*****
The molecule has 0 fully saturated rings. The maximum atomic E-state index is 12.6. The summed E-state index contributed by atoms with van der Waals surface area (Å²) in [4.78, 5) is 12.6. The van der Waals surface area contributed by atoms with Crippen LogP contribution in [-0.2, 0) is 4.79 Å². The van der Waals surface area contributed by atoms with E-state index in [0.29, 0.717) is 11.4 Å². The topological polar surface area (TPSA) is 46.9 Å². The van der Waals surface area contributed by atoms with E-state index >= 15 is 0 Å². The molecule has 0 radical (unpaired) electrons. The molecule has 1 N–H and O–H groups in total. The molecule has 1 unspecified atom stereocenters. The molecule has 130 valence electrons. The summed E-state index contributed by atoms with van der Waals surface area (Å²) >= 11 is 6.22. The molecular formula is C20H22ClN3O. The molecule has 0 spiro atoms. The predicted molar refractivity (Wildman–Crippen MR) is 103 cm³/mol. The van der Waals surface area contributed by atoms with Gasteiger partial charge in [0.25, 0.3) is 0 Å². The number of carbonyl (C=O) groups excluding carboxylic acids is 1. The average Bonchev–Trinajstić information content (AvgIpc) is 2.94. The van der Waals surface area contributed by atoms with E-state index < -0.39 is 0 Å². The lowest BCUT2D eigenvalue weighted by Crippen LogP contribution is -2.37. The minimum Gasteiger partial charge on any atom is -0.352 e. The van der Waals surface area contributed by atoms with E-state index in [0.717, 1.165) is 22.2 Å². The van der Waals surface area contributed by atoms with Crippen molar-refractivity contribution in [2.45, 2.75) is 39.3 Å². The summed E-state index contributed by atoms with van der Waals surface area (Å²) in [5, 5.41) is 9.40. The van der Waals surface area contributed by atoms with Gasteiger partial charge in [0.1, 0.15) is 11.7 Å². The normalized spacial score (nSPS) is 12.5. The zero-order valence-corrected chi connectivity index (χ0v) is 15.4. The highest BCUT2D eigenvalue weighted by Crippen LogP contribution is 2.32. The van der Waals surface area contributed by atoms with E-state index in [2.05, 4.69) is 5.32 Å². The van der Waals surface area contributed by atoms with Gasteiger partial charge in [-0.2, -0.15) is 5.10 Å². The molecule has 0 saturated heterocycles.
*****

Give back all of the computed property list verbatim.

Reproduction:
The molecule has 0 fully saturated rings. The maximum atomic E-state index is 12.6. The summed E-state index contributed by atoms with van der Waals surface area (Å²) in [4.78, 5) is 12.6. The van der Waals surface area contributed by atoms with Crippen LogP contribution in [-0.2, 0) is 4.79 Å². The van der Waals surface area contributed by atoms with E-state index in [0.29, 0.717) is 11.4 Å². The topological polar surface area (TPSA) is 46.9 Å². The van der Waals surface area contributed by atoms with E-state index >= 15 is 0 Å². The molecule has 0 radical (unpaired) electrons. The molecule has 1 N–H and O–H groups in total. The molecule has 1 unspecified atom stereocenters. The molecule has 130 valence electrons. The summed E-state index contributed by atoms with van der Waals surface area (Å²) >= 11 is 6.22. The molecular formula is C20H22ClN3O. The molecule has 0 spiro atoms. The predicted molar refractivity (Wildman–Crippen MR) is 103 cm³/mol. The van der Waals surface area contributed by atoms with Gasteiger partial charge in [0.25, 0.3) is 0 Å². The number of carbonyl (C=O) groups excluding carboxylic acids is 1. The average Bonchev–Trinajstić information content (AvgIpc) is 2.94. The van der Waals surface area contributed by atoms with E-state index < -0.39 is 0 Å². The lowest BCUT2D eigenvalue weighted by Crippen LogP contribution is -2.37. The minimum Gasteiger partial charge on any atom is -0.352 e. The van der Waals surface area contributed by atoms with E-state index in [0.717, 1.165) is 22.2 Å². The van der Waals surface area contributed by atoms with Crippen molar-refractivity contribution in [2.45, 2.75) is 39.3 Å². The summed E-state index contributed by atoms with van der Waals surface area (Å²) in [5, 5.41) is 9.40. The van der Waals surface area contributed by atoms with Gasteiger partial charge in [0.1, 0.15) is 11.7 Å². The normalized spacial score (nSPS) is 12.5. The zero-order valence-corrected chi connectivity index (χ0v) is 15.4. The highest BCUT2D eigenvalue weighted by Crippen LogP contribution is 2.32. The van der Waals surface area contributed by atoms with E-state index in [2.05, 4.69) is 5.32 Å². The van der Waals surface area contributed by atoms with Gasteiger partial charge in [-0.2, -0.15) is 5.10 Å². The molecule has 0 saturated heterocycles.